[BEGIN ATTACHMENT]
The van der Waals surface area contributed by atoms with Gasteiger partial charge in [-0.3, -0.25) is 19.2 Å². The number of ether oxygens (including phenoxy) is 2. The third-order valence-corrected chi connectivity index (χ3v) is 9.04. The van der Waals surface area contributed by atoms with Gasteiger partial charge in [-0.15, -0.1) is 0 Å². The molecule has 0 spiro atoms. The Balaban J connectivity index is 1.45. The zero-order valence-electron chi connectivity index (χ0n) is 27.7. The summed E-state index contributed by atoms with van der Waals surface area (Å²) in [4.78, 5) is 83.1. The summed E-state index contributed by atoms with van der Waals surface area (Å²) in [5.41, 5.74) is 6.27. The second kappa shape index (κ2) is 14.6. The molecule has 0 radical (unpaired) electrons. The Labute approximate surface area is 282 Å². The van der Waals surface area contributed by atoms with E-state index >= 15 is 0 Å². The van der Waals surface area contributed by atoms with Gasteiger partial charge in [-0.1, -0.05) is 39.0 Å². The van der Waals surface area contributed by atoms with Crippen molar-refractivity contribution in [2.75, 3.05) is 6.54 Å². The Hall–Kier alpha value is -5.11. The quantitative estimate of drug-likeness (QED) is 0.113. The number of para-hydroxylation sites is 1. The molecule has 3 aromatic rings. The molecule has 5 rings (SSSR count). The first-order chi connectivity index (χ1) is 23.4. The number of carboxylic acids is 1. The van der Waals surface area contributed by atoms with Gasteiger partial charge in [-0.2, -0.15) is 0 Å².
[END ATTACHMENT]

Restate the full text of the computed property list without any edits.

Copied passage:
The van der Waals surface area contributed by atoms with Gasteiger partial charge in [-0.3, -0.25) is 19.2 Å². The number of ether oxygens (including phenoxy) is 2. The third-order valence-corrected chi connectivity index (χ3v) is 9.04. The van der Waals surface area contributed by atoms with Gasteiger partial charge in [-0.15, -0.1) is 0 Å². The molecule has 0 spiro atoms. The Balaban J connectivity index is 1.45. The zero-order valence-electron chi connectivity index (χ0n) is 27.7. The summed E-state index contributed by atoms with van der Waals surface area (Å²) in [4.78, 5) is 83.1. The summed E-state index contributed by atoms with van der Waals surface area (Å²) in [5.41, 5.74) is 6.27. The second kappa shape index (κ2) is 14.6. The molecule has 0 radical (unpaired) electrons. The Labute approximate surface area is 282 Å². The van der Waals surface area contributed by atoms with E-state index >= 15 is 0 Å². The van der Waals surface area contributed by atoms with Gasteiger partial charge in [-0.1, -0.05) is 39.0 Å². The van der Waals surface area contributed by atoms with Crippen molar-refractivity contribution in [2.75, 3.05) is 6.54 Å². The Hall–Kier alpha value is -5.11. The quantitative estimate of drug-likeness (QED) is 0.113. The number of para-hydroxylation sites is 1. The molecule has 3 aromatic rings. The molecule has 5 rings (SSSR count). The first-order chi connectivity index (χ1) is 23.4. The number of carboxylic acids is 1. The van der Waals surface area contributed by atoms with Gasteiger partial charge in [-0.2, -0.15) is 0 Å².